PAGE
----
"(Shelly 94). The monster born from the use of other people’s limbs and organs, despise his “beautiful” master because he is born perfect. Due to this imperfection the monster is sentenced to solitude upon creation. The creature that is Grendel and Frankenstein’s Monster are more “human” than actual human beings. They were curious about their own creation, both had suffered from loneliness, and had suffered from complete isolation from the rest of civilization.Grendel and the monster only want socialization with other is that too much to
In the film Mary Shelley 's Frankenstein the theme of mistreatment based off physical appearance is portrayed through Frankenstein 's monster.The society is often fearful of the creature and made judgements of his actions based solely off his disturbing physical appearance, without knowing his true characteristics. Even Victor, the man who created the fearful monster eventually abandons him because he is is appalled by his creation. He believed that by creating a being made of the finest parts, the end result would be of equal quality, but when the monster awakens, Victor can see what he has created and recognises that he has done wrong. The creation of an unnatural being, by unnatural means ultimately disgusts Victor. Victor 's rejection of his creation " is based upon the fact that he had worked night and day, at the expense of his own health and family, to "birth" his "son."
The main point of this story, Tangerine, by Edward Bloor, is how the people that society look down upon see things from different points of view. An example of this is the main character, Paul, who society looks down upon, as they consider him blind, however, he often sees what others do not and has excessive knowledge of the world around him. Even though he sees everything, he does not say what he knows and others do not ask him, for they believe he has no knowledge of the problems. After moving to Tangerine, he sees his brother doing horrible things and his parents none the wiser. His friend suffers at the hands of his brother and consequently, ends up dying, and afterwards, Paul feels much guilt for the words unsaid.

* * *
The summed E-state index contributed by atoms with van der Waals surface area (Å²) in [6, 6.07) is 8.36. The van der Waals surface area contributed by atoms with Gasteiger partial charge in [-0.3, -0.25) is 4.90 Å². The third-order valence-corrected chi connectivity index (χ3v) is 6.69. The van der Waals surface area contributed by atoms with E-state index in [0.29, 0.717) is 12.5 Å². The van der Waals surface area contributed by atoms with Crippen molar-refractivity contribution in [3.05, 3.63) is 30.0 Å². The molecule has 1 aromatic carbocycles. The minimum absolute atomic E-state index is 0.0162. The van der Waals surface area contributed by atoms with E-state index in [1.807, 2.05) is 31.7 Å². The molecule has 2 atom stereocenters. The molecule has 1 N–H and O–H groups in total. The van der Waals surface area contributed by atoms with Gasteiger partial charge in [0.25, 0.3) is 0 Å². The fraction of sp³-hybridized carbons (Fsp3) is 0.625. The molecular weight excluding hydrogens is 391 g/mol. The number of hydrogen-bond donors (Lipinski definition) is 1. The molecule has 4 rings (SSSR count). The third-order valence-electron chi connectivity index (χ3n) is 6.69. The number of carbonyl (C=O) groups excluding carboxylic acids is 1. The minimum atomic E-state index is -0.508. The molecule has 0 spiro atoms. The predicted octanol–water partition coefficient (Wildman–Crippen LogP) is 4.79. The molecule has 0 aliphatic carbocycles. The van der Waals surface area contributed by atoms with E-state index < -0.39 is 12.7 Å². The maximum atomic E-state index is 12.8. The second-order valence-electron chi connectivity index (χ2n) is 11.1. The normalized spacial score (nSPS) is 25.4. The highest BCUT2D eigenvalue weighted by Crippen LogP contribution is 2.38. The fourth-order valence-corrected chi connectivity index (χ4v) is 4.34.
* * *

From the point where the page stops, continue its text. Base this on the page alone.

That line shows how restricted their society is science and technology can never advance because everyone has to understand something if they want to use or make it. Equality's light box works but they say it is not real because not everyone does not understand or agree on it. In addition when someone says the forbidden word they get burned at the stake and everyone has to watch. “ We have seen one of such men burned alive in the square of the city.”(pg49) The forbidden word is forbidden because it is a transgression to think by oneself. Equality is struggling to find the word the whole novel and when he see “I” at the end of the book he breaks down in tears on the floor.
“Somebody was fool enough to do it, but I took it off again. If calico an’t good enough for such a purpose, it isn’t good enough for anything. It’s quite as becoming to the body. He can’t look uglier than he did in that one.” Scrooge listened to this dialogue in horror.” People gather and talk (and even laugh) about how bad a person Scrooge was. The theme fits in here because, Scrooge was a grumpy, selfish person, and as a result, people don’t remember, or talk about him well after he’s dead.